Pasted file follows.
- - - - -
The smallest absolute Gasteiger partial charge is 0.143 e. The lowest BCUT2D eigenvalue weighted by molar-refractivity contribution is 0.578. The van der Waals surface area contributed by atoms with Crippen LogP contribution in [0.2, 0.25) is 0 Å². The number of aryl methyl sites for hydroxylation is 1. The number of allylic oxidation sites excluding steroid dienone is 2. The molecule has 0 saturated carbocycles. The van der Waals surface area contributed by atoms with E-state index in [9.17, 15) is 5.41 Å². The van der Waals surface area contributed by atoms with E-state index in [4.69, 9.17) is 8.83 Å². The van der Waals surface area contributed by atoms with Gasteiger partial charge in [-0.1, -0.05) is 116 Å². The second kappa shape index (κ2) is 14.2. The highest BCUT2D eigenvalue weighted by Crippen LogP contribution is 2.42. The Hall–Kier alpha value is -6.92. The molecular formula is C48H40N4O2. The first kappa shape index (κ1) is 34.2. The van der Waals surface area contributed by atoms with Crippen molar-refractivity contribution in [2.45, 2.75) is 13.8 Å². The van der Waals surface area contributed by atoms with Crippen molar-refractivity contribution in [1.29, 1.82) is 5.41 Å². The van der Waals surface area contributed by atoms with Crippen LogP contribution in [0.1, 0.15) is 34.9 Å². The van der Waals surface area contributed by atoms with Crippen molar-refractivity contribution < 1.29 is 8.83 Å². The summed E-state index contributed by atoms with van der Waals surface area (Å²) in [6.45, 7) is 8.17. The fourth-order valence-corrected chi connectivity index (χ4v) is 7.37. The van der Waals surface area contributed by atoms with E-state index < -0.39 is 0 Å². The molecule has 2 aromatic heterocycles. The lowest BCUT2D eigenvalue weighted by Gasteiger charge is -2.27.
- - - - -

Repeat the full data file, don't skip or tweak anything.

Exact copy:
The smallest absolute Gasteiger partial charge is 0.143 e. The lowest BCUT2D eigenvalue weighted by molar-refractivity contribution is 0.578. The van der Waals surface area contributed by atoms with Crippen LogP contribution in [0.2, 0.25) is 0 Å². The number of aryl methyl sites for hydroxylation is 1. The number of allylic oxidation sites excluding steroid dienone is 2. The molecule has 0 saturated carbocycles. The van der Waals surface area contributed by atoms with E-state index in [9.17, 15) is 5.41 Å². The van der Waals surface area contributed by atoms with E-state index in [4.69, 9.17) is 8.83 Å². The van der Waals surface area contributed by atoms with Gasteiger partial charge in [-0.1, -0.05) is 116 Å². The second kappa shape index (κ2) is 14.2. The highest BCUT2D eigenvalue weighted by Crippen LogP contribution is 2.42. The Hall–Kier alpha value is -6.92. The molecular formula is C48H40N4O2. The first kappa shape index (κ1) is 34.2. The van der Waals surface area contributed by atoms with Crippen molar-refractivity contribution in [2.45, 2.75) is 13.8 Å². The van der Waals surface area contributed by atoms with Crippen molar-refractivity contribution in [1.29, 1.82) is 5.41 Å². The van der Waals surface area contributed by atoms with Crippen LogP contribution in [0.1, 0.15) is 34.9 Å². The van der Waals surface area contributed by atoms with Crippen molar-refractivity contribution < 1.29 is 8.83 Å². The summed E-state index contributed by atoms with van der Waals surface area (Å²) in [6.45, 7) is 8.17. The fourth-order valence-corrected chi connectivity index (χ4v) is 7.37. The van der Waals surface area contributed by atoms with E-state index < -0.39 is 0 Å². The molecule has 2 aromatic heterocycles. The lowest BCUT2D eigenvalue weighted by Gasteiger charge is -2.27.